As with our #10 entry, this track was not a chart smash when first released. However, when it was re-released, it topped out at #6 in the UK, owing to the band’s increasing popularity. Like many early Police singles, the song jarringly melds punk and reggae and has been described by Sting as being a near copy of Bob Marley’s “No Woman, No Cry.” Due to Sting’s accented singing voice, “So Lonely”’s title has been misheard through the years as “chipotle,” “salami,” “Sigourney,” and our personal favourite, “zamboni.”

#7: “Walking on the Moon”
Reggatta de Blanc (1979)

Proving that a song doesn’t have to be relate-able to be a hit, Sting claims to have been inspired to write this track following a schnapps drinking session with German avant-garde composer Eberhard Schoener. The riff, the bassist says, then just popped into his head along with the lyric “walking around the room” which he thought was “stupid” but could be stupider – and hence the title it’s now known under. Sting’s pessimism aside, “Walking on the Moon” became the band’s second UK #1 but did not chart in the U.S. - despite its video being shot at the Kennedy Space Center.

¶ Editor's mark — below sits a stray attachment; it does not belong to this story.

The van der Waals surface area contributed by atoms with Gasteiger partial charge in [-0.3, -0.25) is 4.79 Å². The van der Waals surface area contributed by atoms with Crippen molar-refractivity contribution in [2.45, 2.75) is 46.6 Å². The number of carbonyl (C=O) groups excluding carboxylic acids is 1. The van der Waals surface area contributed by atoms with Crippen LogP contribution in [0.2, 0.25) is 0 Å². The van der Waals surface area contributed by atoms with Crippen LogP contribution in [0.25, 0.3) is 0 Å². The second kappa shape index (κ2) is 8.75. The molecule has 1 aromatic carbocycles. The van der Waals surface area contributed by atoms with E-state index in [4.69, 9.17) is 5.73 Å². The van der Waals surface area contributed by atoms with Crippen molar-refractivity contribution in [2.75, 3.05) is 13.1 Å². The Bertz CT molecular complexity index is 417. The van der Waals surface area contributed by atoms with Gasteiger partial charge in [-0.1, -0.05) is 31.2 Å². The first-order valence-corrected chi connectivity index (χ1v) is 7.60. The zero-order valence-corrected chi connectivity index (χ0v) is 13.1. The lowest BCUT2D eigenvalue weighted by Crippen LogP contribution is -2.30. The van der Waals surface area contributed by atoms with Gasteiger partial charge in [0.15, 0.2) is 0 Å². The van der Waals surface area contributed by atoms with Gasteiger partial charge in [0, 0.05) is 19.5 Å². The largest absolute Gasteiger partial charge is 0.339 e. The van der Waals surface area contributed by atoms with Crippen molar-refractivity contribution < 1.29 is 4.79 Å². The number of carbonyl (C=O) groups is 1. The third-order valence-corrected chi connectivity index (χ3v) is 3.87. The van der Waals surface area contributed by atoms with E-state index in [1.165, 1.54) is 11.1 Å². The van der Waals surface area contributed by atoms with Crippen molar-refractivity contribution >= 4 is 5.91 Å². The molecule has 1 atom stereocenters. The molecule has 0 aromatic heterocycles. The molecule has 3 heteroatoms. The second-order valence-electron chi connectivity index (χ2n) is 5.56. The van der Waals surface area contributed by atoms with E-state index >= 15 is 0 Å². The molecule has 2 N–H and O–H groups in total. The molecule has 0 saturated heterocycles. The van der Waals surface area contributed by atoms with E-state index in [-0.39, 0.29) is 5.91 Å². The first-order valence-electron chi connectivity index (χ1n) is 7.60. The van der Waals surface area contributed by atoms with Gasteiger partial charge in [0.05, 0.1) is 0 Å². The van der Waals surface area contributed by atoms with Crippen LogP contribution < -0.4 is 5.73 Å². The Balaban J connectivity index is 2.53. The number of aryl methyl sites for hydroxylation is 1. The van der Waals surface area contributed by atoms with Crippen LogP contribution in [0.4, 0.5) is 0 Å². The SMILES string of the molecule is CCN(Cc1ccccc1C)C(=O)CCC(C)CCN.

#6: “King of Pain”
Synchronicity (1983)

Written by Sting following a separation from his then-wife, this bleak soundscape is both un-reggae and notably un-punk. It sees Sting throw in every metaphor for pain and despair that he can - and he knows quite a few by the looks and sounds of it. Influenced by Carl Jung and novelist Arthur Koestler, Sting wrote “King of Pain” while staying at GoldenEye, the Jamaican estate of James Bond creator Ian Fleming. While the song only hit #17 in the UK, it topped the Billboard Top Tracks chart and scored a #3 on the Hot 100.

#5: “Every Little Thing She Does Is Magic”
Ghost in the Machine (1981)

Despite its Caribbean flavor and that the rest of the parent album was recorded in Montserrat, this classic was actually recorded in Morin Heights, Quebec using a studio favored by Canadian prog rock band Rush. While it is home to a line Sting has reused in his solo career, it was actually written prior to his joining the band. While it is refreshingly jolly, we’re not sure that calling anyone “a 1000 times a day” is really necessary.

#4: “Don’t Stand So Close to Me”
Zenyatta Mondatta (1980)